How to Do Division Using Partial Quotients

The method of Partial Quotients is a way to find the answer to a division problem by repeatedly subtracting the same number from the dividend.

How to Do Division Using Partial Quotients

A Step-by-step Guide to Doing Division Using Partial Quotients

Certainly, here’s a step-by-step guide to using the Partial Quotients method in the division for grade 4. Let’s use an example: 657 divided by 3.

Step 1: Write the problem out

Start by writing the problem like you would in long division. The number being divided (657) is inside the division bracket, and the number you are dividing by (3) is outside.

3 | 657

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Step 2: Make an initial estimate

Estimate a multiple of 3 that can go into 657. It’s okay if it’s not exact. Since we are working with a 4th grader, let’s start with an easy multiple – 100 (because \(100\times = 300\), and 300 is less than 657).

Step 3: Subtract and write the partial quotient

Multiply your estimate by the divisor (3), subtract that from 657, and write the result below. Also, write the estimate above the division bracket. This estimate is your partial quotient.

   100
     _______
3  | 657
   - 300
   -----
     357

Step 4: Repeat the process

Now, repeat the process with the new number (357). Let’s estimate 100 again. Subtract \(300 (100\times3) from 357.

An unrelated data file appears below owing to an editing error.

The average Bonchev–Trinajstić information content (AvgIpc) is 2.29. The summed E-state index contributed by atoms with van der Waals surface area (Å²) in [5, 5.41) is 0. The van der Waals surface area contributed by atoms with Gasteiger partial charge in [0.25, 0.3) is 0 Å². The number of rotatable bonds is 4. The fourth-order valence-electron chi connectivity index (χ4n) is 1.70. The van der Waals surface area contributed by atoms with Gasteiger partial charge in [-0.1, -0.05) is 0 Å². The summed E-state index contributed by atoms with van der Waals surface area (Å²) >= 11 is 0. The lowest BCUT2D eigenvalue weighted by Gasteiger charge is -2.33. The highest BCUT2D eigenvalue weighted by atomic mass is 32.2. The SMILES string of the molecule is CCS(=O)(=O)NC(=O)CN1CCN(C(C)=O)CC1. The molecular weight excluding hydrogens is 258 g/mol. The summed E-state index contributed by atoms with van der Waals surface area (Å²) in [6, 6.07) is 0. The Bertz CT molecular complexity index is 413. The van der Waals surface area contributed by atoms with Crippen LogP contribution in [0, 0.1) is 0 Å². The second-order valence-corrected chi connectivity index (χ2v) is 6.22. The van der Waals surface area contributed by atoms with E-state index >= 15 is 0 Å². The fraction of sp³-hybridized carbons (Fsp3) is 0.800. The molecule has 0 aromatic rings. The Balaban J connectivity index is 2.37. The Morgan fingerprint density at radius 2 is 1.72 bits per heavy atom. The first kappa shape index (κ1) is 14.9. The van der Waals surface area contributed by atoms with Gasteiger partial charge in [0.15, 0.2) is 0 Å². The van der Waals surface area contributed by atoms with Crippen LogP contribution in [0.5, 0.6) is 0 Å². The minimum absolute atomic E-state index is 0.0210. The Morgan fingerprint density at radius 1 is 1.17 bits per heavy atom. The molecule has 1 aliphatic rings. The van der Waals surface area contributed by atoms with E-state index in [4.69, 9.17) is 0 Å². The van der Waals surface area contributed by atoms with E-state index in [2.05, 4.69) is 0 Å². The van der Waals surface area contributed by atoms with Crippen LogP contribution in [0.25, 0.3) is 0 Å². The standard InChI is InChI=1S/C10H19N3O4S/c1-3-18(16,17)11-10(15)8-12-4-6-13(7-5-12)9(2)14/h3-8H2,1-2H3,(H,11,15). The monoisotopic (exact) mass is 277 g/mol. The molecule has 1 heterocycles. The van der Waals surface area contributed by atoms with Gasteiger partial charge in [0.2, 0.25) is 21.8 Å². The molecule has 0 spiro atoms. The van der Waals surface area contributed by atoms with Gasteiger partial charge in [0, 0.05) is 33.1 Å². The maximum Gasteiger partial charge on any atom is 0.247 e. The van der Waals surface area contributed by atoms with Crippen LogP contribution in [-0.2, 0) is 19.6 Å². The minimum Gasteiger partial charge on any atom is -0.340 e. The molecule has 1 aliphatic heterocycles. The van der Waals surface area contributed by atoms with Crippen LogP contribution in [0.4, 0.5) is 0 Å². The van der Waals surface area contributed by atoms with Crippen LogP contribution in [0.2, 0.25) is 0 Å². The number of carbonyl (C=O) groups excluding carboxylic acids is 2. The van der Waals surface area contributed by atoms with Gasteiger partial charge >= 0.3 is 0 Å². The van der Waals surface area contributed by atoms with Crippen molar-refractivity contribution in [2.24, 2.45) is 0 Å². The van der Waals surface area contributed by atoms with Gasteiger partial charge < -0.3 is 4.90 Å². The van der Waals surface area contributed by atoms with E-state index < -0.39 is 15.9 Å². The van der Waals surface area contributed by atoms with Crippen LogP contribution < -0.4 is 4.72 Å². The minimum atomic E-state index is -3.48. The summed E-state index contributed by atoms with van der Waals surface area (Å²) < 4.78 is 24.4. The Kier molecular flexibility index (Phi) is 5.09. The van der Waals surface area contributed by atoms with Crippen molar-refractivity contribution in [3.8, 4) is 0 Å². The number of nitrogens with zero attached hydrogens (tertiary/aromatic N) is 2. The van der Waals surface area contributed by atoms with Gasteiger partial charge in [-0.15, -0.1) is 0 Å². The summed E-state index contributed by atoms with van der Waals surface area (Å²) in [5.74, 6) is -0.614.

100 100
     _______
3  | 657
   - 300
   -----
     357
   - 300
   -----
      57

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Step 5: Continue until the remainder is less than the divisor

Now, we have 57 left. We can’t subtract 300 anymore, so let’s choose a smaller estimate. Let’s choose 10 (because \(10\times3 = 30\), and 30 is less than 57). Subtract 30 from 57.

          100 100 10
     _______
3  | 657
   - 300
   -----
     357
   - 300
   -----
      57
   - 30
   -----
      27

We can estimate 10 again and subtract 30 from 27.

     100 100 10 10
     _______
3  | 657
   - 300
   -----
     357
   - 300
   -----
      57
   - 30
   -----
      27
   - 30
   -----
      -3

Oops! We’ve gone too far. We can’t subtract 30 from 27. So, let’s remove the last estimate of 10. That leaves us with 27.

     100 100 10
     _______
3  | 657
   - 300
   -----
     357
   - 300
   -----
      57
   - 30
   -----
      27

We can still subtract a multiple of 3 from 27. Let’s choose 9 (because \(9\times3 = 27\), and 27 is less than 27). Subtract 27 from 27.

     100 100 10 9
     _______
3  | 657
   - 300
   -----
     357
   - 300
   -----
      57
   - 30
   -----
      27
   - 27
   -----
       0

Step 6: Add the partial quotients

Now add up all the partial quotients (100, 100, 10, 9) and write that number

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